If, for some reason, the OS decided to terminate a thread, it will work on a process level and will release all its threads, resources, etc. You don't have to worry about leaks as it will all disappear.

In this regard, use the following rules of thumb:
  • Enclose the whole Execute body with a try/except block with appropriate handling and make sure the exception doesn't escape the thread.
  • Enclose all your Create/Free, Enter/Leave, Lock/Unlock pairs into a try/finally blocks.
  • Check the Terminated property as often as you can in order to quit processing as soon as it becomes True.
  • If it is a one-shot thread, prefer to prepare its input data beforehand and to use its output data after it was successfully joined with TThread.WaitFor.
  • If it is a continuous background thread and you want to visualize the output from it, prefer to use a thread-safe queue and/or Application.QueueAsyncCall, transferring it the data ownership instead of TThread.Synchronize. The latter is a real performance bottleneck.
  • Design for a light threads that can be easily re-spawned when crashed.

Assuming you have enclosed the Execute body with a try/except block then you can use a silent exception to quickly realize the exit path from the nested calls, e.g.
Code: Pascal  [Select][+][-]
  1.   if Terminated then Abort;



 
« Last Edit: May 28, 2023, 09:52:44 am by alpine »
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Warfley

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Re: Threads - stringlist and programming tips
« Reply #5 on: May 27, 2023, 03:59:37 pm »
The way one thread must terminate is when its Execute method reached its end.
Well it should terminate that way. There may be situations in which you want to force kill a thread. E.g. I have once worked with a library which performed a blocking call with no way to set a timeout or interrupt it in any friendly way. This library performed actions on a file in a network drive, and when the network connection was bad it simply would get stuck with no way terminate except through a force kill.

My solution back then was to send a signal to the thread (Unix only), which would do as much cleanup as possible before forcekilling the thread. This was "good enough" for the time (there were still some minor leaks but as this happens so rarely, not a real problem). Another solution I experimented later with was to raise a custom exception, which would trigger all the finally blocks, and being cought on the lowest level which would then trigger a forcekill. This allows to make use of local variables with try-finally, rather then doing cleanup in a separate function with only access to global/class variables. But I never got more than a very simple proof of concept for this idea.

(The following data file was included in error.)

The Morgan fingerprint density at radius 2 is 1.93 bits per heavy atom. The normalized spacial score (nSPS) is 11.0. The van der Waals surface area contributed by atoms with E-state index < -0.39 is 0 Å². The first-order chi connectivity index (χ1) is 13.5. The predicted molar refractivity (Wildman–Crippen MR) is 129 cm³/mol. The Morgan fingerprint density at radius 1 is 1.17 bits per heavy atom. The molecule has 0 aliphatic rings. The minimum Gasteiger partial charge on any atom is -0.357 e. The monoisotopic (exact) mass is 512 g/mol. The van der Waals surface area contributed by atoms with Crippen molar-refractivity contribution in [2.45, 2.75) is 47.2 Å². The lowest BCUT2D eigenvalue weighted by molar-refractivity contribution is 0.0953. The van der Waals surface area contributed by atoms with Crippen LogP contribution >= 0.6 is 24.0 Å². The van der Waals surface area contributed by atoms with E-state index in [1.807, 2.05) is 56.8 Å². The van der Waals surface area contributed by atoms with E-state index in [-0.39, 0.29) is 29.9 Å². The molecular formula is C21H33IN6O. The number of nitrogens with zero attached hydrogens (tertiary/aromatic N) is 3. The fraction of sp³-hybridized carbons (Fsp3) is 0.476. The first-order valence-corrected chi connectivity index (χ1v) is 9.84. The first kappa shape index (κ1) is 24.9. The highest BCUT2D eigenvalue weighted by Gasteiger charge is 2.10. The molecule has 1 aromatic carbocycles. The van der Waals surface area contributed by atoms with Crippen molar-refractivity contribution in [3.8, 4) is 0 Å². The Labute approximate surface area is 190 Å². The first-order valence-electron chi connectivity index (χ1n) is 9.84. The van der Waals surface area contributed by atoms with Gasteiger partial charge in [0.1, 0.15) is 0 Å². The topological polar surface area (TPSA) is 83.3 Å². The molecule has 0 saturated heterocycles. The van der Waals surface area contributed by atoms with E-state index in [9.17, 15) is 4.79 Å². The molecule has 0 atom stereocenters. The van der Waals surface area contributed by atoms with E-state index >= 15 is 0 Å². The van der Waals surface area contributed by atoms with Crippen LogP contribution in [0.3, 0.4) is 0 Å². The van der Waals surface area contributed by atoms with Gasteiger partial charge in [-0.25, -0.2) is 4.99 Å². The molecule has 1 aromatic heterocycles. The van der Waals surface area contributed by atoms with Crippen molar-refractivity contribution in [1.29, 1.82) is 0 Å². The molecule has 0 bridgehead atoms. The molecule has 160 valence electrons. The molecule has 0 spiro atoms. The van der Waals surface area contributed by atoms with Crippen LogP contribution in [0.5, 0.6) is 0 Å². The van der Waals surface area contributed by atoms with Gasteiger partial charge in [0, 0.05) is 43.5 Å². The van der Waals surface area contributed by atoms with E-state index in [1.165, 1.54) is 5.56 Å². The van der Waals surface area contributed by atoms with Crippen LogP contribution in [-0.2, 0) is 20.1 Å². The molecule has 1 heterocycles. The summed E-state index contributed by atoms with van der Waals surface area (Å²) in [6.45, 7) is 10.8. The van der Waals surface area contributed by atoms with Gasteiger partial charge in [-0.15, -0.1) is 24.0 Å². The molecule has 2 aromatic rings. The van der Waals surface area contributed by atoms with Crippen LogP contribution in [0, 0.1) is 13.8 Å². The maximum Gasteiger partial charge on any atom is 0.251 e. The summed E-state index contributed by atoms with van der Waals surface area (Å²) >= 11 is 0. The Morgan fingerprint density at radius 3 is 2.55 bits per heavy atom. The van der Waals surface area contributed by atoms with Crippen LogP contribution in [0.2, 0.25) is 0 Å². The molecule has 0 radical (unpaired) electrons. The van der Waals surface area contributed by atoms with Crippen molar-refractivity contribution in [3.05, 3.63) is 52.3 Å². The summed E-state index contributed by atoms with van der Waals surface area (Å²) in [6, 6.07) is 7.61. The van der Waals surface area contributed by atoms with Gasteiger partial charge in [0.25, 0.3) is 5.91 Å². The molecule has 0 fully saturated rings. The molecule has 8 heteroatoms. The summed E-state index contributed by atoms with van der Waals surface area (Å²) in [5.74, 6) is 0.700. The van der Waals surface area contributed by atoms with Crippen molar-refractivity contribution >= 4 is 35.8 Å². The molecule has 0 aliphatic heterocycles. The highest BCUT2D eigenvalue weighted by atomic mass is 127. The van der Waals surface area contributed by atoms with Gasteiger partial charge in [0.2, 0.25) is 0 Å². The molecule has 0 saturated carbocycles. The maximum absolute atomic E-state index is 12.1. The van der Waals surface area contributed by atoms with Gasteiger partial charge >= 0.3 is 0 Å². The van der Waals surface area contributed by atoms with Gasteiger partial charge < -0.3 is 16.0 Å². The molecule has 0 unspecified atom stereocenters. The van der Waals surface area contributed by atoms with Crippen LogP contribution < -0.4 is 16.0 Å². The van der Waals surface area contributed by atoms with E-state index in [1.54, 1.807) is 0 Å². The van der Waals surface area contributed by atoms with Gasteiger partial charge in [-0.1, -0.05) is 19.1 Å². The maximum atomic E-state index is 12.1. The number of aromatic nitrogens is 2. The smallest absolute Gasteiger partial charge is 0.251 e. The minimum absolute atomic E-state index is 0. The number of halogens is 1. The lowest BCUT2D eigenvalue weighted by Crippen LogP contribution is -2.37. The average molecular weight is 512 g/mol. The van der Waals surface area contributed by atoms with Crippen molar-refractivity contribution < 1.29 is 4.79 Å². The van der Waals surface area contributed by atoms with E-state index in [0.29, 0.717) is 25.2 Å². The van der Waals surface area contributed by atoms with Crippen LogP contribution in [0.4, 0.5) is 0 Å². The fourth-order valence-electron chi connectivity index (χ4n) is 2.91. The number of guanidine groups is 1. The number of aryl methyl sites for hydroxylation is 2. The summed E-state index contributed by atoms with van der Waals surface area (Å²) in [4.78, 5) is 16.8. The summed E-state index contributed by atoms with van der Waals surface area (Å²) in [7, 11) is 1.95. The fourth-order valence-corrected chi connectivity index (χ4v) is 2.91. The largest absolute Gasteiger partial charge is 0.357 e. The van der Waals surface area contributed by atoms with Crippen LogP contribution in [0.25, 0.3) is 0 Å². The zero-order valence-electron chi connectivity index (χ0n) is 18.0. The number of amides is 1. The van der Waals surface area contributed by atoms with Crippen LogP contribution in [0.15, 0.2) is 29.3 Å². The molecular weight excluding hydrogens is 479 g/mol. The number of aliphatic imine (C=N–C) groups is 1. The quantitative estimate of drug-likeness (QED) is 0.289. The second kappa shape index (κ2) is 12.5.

But that's what I meant in my post, when you need to forcekill as part of your control flow, Things get complicated. It's not impossible to utilize force kills if you design your thread code accordingly, but it is definitely not pretty, and requires a deep understanding of everything that's going on in the thread

PascalDragon

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Re: Threads - stringlist and programming tips
« Reply #6 on: May 27, 2023, 06:37:57 pm »
  • Enclose the whole Execute body with a try/except block with appropriate handling and make sure the exception doesn't escape the thread.

This is not necessary if you don't need to handle it in the thread, because the call to the Execute body in TThread is already protected by a tryexcept-block and any raised exception will be captured in TThread.FatalException.

Thaddy

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Re: Threads - stringlist and programming tips
« Reply #7 on: May 28, 2023, 07:19:44 am »
Terminate and Terminated are a function resp. a flag. The most important thing with threads is probably waitfor which many of you do not have the patience for.
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alpine

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Re: Threads - stringlist and programming tips
« Reply #8 on: May 28, 2023, 09:55:42 am »
Terminate and Terminated are a function resp. a flag. The most important thing with threads is probably waitfor which many of you do not have the patience for.
Right. I corrected my post, "joined" --> waitfor.
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Warfley

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Re: Threads - stringlist and programming tips
« Reply #9 on: May 28, 2023, 11:00:22 am »
Terminate and Terminated are a function resp. a flag. The most important thing with threads is probably waitfor which many of you do not have the patience for.
Don't use WaitFor in an interactive (e.g. GUI) application, because it will block the main thread. Use OnTerminate or FreeOnTerminate instead.

The main problem with waiting after calling terminate is that it can take arbitrary long until the thread finishes, as terminate is just a "hint" that you would like for the thread to somewhen in the future, when it has time to do so, stop prematurely.
If you are in an HTTP request with a timeout of 5 seconds, your terminate will not have any effect for 5 seconds. I've worked with HTTP based protocols where the http request would trigger a User input before returning, where the timeout is in the order of minutes.

So when you call WaitFor after Terminate you may freeze your main thread for a few seconds up to minutes or even indefinitely, depending on what your thread is currently doing.
Also I would argue that there is generally speaking very rarely the need to use WaitFor at all. If you don't need the result of a thread, the best you can do is setting FreeOnTerminate then call terminate and just "throw the thread away". It will finish all on its own and when it does so it will free itself, meaning you don't have to care about it anymore.
If you need partial results, use the OnTerminate event, to react to the thread finishing without waiting for it.